The website should have a large selection of Murano Glass pieces, including jewelry, vases, figurines and sculptures, drinkware and tableware, as well as lighting, and a variety of price ranges all the way to exclusive art glass. This lets you know that the company is serious about its Murano Glass product selection and offers some expensive art glass pieces that are much harder to fake.
The website should have clear and multiple high-quality photos and videos of the products. This helps you understand several things: 1) whether they have Murano Glass pieces in stock (a requirement to make high quality photos). 2) whether they are serious about Murano Glass and consider it worthy of the spend required to purchase expensive photo and video equipment, or to hire professional photographers. 3) you’ll know what the product looks like from different angles and see whether it has any markings or labels to better judge about its authenticity.
Check out the website’s shipping timelines and existence of expedited shipping options. If the company can ship within 24 hours and has expedited shipping options, such as overnight, that lets you know that they are warehousing the products and not drop-shipping them using a third party. You should avoid dealing with the drop-shippers because it is impossible to verify where they get their pieces from, and they are much more likely to sell fake Murano glass
The website which deals in authentic Murano Glass is always interested in educating its customers and helping them avoid fakes, and so it should offer more than just products for sale. Check to see if the website you are looking at has a comprehensive educational section or a blog where the company shares the insights about all things related to Murano Glass, such as masters, techniques, history, and photos and videos.
Finally, always check Alibaba website, which has a lot of fake Chinese Murano Glass listings prior to shopping to see what Murano Glass fakes look like (and you’ll be very surprised by how cheap it is!). If you check enough listings of fakes you will be able to spot them much easier when shopping for Murano Glass online.
We at GlassOfVenice consider it our mission to educate current and prospective customers about Murano Glass and help them buy and enjoy authentic Murano Glass pieces, whether they choose to shop with us at GlassOfVenice.com or not. We work directly with the glass artisans on Murano island bypassing all middlemen, so that we can be 100% confident in the authenticity and quality of our products by following their path all the way from the furnace to our warehouse.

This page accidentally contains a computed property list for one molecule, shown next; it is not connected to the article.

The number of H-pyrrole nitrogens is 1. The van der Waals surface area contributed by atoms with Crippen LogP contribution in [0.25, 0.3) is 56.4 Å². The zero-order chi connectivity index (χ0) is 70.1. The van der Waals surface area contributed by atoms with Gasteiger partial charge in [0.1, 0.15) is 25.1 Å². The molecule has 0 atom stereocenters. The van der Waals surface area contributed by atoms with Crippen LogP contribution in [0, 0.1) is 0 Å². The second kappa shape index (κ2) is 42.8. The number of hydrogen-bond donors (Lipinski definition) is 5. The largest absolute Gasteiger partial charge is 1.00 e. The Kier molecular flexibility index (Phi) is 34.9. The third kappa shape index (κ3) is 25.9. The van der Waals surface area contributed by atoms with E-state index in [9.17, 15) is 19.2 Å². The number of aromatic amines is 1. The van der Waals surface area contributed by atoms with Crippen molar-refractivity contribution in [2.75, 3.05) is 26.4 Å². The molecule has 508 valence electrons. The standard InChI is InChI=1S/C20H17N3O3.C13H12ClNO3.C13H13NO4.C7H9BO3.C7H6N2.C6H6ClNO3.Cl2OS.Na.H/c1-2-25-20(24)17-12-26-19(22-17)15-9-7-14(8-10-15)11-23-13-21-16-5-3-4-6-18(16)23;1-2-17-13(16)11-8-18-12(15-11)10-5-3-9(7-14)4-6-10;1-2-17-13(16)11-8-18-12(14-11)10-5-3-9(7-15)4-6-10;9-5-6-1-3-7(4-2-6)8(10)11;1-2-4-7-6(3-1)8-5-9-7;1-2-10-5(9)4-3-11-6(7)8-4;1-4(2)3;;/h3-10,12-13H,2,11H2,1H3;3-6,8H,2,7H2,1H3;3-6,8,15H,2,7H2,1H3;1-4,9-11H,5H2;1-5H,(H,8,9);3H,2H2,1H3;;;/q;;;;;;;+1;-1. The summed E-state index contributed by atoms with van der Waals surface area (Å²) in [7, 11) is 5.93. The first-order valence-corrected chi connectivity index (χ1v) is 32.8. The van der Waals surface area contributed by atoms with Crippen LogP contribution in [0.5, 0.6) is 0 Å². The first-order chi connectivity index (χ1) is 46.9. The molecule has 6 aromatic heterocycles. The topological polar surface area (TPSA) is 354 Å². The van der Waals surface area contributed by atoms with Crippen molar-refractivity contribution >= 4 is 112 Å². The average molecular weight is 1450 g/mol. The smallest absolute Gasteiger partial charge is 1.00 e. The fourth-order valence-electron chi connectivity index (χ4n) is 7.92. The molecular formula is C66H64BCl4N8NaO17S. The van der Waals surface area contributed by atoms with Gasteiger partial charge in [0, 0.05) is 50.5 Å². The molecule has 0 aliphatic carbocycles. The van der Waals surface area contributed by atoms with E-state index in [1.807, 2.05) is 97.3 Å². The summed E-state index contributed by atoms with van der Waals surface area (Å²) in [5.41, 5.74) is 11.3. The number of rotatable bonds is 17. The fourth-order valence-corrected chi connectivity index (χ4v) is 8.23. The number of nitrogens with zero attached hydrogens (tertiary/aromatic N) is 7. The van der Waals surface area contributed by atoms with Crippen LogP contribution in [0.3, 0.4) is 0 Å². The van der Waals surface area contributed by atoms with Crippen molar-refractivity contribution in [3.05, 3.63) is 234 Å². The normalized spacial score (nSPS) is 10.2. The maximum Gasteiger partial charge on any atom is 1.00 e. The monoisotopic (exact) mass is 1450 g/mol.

We are also proud to say that we know all the artisans we deal with personally, and visit them often to foster true collaboration and provide them with feedback directly from our customers to ensure that the product they create works well for our discerning clientele in the United States and beyond. Please feel free to e-mail us at email@example.com if you have any questions about Murano Glass shopping on- and off-line or need help with any of our products.
As with many works of art, it is not always easy to determine whether a particular glass item is authentic Murano glass, and it is even harder to attribute it to a particular master. Over the centuries, there were so many trends and techniques in Murano glass that the spectrum of possibilities of what a genuine Murano glass item may look like is very wide. From imitations of classical antiquity to enameled glass, glass made to look like chalcedony or other semi-precious stones, glass with filigree and engravings, Murano masters made miracles out of glass for 800 years. These days, one can only come across Murano glassware from the Middle Ages in museums such as the famous Glass Museum in Murano. However, Murano glass from more recent times such as 19th and 20th century, often made by famous masters, can often be found in ordinary people’s possessions.
If you come across an item that you think may be Murano glass, first of all look for any labels, etchings, stamps or signs stating the origin of the item or name of the glass-making company. If you find any, and it contains names like Salviati, Seguso, Barovier, Toso, Moretti, Mandruzzato, Venini, Zanetti, Nason, Signoretto, Barbini, Bianconi, Cenedese or words like “Vetro Murano”, “Vetreria Artistica….Murano”, “Maestri Vetrai Murano” or similar, you are probably holding a genuine Murano glass article. If there are no labels or etchings, identification is more complicated and has to be made on the basis of the look and glassmaking technique alone. The best approach in this case is to take several high quality photos of your article from various viewpoints and send them to experts for identification and attribution. GlassOfVenice.com has been dealing with Murano glass for many years and can help you with such requests for free.
Murano Glass is made on the island of Murano, located within the city of Venice in Northern Italy. This glass is made from silica, soda, lime and potassium melted together in a special furnace at a temperature of 1500°C to reach a liquid state.